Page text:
Results tagged ‘ Ian Kennedy ’

Lee Dominates; Who’s Your Cy Young?

Cliff Lee threw his sixth shutout last night. That’s the most in the big leagues since Randy Johnson threw six for Seattle and Houston in 1998. It’s also the most in the National League since Tim Belcher threw eight for Los Angeles in 1989 and the most for the Phillies since Steve Carlton threw six in 1982.

Lee has a 0.37 ERA in his last six starts. Wow, you say? Wow, indeed. Elias Sports Bureau found only two other pitchers in Phillies history had a 0.40 ERA or better in a six-start span: Carlton in 1972 and Grover Cleveland Alexander in 1915. Here is something else interesting from Elias: Lee is 16-7 with a 2.47 ERA and Roy Halladay is 16-5 with a 2.49 ERA. The only other pair of teammates over the past 40 seasons with 16 or more wins and an ERA under 2.50 on-or-before Labor Day was Pedro Martinez (17-4, 2.22 ERA) and Derek Lowe (18-6, 2.33 ERA) for Boston in 2002.

Which brings me to this: Who is the National League Cy Young?

I understand why, but Phillies fans say it’s either Halladay or Lee. Period. It seems everybody here forgets about Clayton Kershaw, who is having an incredible season in Los Angeles. Let’s take a look at Kershaw, Halladay, Lee, Ian Kennedy (who leads the league in wins) and Cole Hamels (who would be more in the conversation if he had a couple more wins).

League rankings are in parenthesis:

  • Wins: Kennedy – 18 (1), Kershaw – 17 (2), Halladay – 16 (3), Lee – 16 (3), Hamels – 13 (9).
  • ERA: Kershaw – 2.45 (2), Lee – 2.47 (3), Halladay – 2.49 (4), Hamels – 2.63 (6), Kennedy – 2.96 (10).
  • Complete games: Halladay – 7 (1), Lee – 6 (2), Kershaw – 5 (3), Hamels – 2 (5), Kennedy – 1 (17).
  • Shutouts: Lee – 6 (1), Kershaw – 2 (2), Kennedy – 1 (4), Halladay – 0 (NA), Hamels – 0 (NA).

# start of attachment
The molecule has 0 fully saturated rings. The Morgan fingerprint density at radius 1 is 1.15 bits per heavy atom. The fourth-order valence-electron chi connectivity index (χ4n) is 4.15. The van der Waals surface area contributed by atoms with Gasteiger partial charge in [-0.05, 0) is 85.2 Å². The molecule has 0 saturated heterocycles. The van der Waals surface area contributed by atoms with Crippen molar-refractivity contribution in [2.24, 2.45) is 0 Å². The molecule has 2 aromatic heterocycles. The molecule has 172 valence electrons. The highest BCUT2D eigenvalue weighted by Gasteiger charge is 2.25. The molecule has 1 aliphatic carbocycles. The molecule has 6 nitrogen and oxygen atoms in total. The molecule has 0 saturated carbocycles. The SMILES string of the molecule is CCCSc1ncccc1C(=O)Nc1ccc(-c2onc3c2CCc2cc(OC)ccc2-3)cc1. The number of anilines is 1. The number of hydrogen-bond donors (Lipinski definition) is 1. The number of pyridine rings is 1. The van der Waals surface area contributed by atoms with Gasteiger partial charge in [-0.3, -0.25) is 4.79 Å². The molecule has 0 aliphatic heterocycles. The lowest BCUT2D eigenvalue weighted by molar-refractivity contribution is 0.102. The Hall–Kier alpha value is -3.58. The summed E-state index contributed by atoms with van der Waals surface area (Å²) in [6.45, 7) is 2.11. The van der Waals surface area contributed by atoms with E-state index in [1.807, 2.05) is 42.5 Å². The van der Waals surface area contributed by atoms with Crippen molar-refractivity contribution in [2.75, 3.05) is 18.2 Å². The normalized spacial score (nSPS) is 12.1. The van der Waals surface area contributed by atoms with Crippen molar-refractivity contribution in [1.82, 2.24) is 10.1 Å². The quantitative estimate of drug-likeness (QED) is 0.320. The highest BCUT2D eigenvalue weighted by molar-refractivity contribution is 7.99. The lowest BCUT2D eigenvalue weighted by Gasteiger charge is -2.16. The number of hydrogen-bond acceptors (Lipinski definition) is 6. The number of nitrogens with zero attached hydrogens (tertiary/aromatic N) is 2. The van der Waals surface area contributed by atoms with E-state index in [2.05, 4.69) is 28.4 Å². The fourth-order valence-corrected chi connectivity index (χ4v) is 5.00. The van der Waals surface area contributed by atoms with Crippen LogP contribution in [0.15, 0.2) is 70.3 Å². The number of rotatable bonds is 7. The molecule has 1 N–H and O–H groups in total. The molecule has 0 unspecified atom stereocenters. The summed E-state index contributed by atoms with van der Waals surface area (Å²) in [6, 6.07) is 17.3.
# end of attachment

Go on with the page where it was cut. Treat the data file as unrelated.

• Innings: Kershaw – 205.2 (1), Lee – 203.2 (2), Halladay – 202.2 (3), Kennedy – 194.1 (6), Hamels – 185 (10).
  • Strikeouts: Kershaw – 222 (1), Lee – 204 (2), Halladay – 195 (3), Hamels – 169 (8), Kennedy – 167 (10).
  • Opponents OPS: Kershaw – .566 (1), Hamels – .572 (2), Halladay – .591 (4), Lee – .599 (6), Kennedy – .660 (10).
  • Base runners per 9 innings: Hamels – 8.90 (1), Kershaw – 9.28 (2), Lee – 9.50 (3), Halladay – 9.68 (4), Kennedy – 10.44 (8).
  • Strikeout-to-walk ratio: Halladay – 7.50 (1), Lee – 5.10 (2), Hamels – 4.45 (3), Kershaw – 4.44 (9), Kennedy – 3.27 (10).
  • WAR: Halladay – 7.2 (1), Kershaw – 6.2 (2), Lee – 5.9 (3), Hamels – 5.2 (4), Kennedy – 3.8 (11).

We can drop Kennedy from the conversation. He leads the league in wins, but wins aren’t truly indicative of a pitcher’s performance. (The bullpen blew leads in two of Halladay’s last three starts, which would have given him 18 wins.) I think Hamels would have a better shot, but in the end missing a couple starts will hurt his overall numbers when compared to Kershaw, Halladay and Lee. Now ask yourself this question: If you were a baseball writer in Milwaukee or Houston or Florida or Colorado, who is having the best season of the remaining three? Kershaw has more wins, innings and strikeouts; a better ERA, opponents OPS and base runners per 9 innings than Halladay and Lee. Halladay has more complete games and a better WAR and K-to-BB ratio than the other two. Lee has more shutouts.

Kershaw’s edge over Halladay and Lee in some of those categories is slight. Kershaw could have the edge nationally, but I’ve got to think a strong finish from Halladay or Lee, especially if Lee keeps doing what he’s doing, puts one of them ahead at the end. My vote? Halladay. He has been more consistent than Lee and he’s the undisputed ace on a rotation of aces. And the differential between Halladay and Kershaw in some of those categories is negligible. The tie goes to the best pitcher in baseball, who is playing for the best team in baseball.

*

Check out my Facebook page. Follow me on Twitter.

Follow

Get every new post delivered to your Inbox.

Join 288 other followers